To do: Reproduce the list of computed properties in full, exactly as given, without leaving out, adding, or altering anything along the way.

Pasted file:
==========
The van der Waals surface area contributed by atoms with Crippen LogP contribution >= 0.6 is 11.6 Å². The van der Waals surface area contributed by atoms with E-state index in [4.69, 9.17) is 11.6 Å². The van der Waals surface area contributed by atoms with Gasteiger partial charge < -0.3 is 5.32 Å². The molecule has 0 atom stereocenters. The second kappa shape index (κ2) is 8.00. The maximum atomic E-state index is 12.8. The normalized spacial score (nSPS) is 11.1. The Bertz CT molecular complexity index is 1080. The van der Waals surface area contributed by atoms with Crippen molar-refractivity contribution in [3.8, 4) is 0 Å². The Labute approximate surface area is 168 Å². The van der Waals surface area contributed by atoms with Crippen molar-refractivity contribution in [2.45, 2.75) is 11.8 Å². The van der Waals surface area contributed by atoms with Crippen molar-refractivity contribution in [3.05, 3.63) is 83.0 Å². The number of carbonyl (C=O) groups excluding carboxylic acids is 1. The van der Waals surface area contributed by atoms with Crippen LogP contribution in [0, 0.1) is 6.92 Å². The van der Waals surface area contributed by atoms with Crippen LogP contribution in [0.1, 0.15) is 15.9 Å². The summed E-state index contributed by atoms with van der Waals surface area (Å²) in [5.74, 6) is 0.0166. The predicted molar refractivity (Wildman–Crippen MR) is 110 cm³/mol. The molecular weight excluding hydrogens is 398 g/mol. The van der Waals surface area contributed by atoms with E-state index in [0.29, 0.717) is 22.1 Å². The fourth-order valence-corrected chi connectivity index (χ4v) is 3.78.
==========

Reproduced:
The van der Waals surface area contributed by atoms with Crippen LogP contribution >= 0.6 is 11.6 Å². The van der Waals surface area contributed by atoms with E-state index in [4.69, 9.17) is 11.6 Å². The van der Waals surface area contributed by atoms with Gasteiger partial charge < -0.3 is 5.32 Å². The molecule has 0 atom stereocenters. The second kappa shape index (κ2) is 8.00. The maximum atomic E-state index is 12.8. The normalized spacial score (nSPS) is 11.1. The Bertz CT molecular complexity index is 1080. The van der Waals surface area contributed by atoms with Crippen molar-refractivity contribution in [3.8, 4) is 0 Å². The Labute approximate surface area is 168 Å². The van der Waals surface area contributed by atoms with Crippen molar-refractivity contribution in [2.45, 2.75) is 11.8 Å². The van der Waals surface area contributed by atoms with Crippen molar-refractivity contribution in [3.05, 3.63) is 83.0 Å². The number of carbonyl (C=O) groups excluding carboxylic acids is 1. The van der Waals surface area contributed by atoms with Crippen LogP contribution in [0, 0.1) is 6.92 Å². The van der Waals surface area contributed by atoms with Crippen LogP contribution in [0.1, 0.15) is 15.9 Å². The summed E-state index contributed by atoms with van der Waals surface area (Å²) in [5.74, 6) is 0.0166. The predicted molar refractivity (Wildman–Crippen MR) is 110 cm³/mol. The molecular weight excluding hydrogens is 398 g/mol. The van der Waals surface area contributed by atoms with E-state index in [0.29, 0.717) is 22.1 Å². The fourth-order valence-corrected chi connectivity index (χ4v) is 3.78.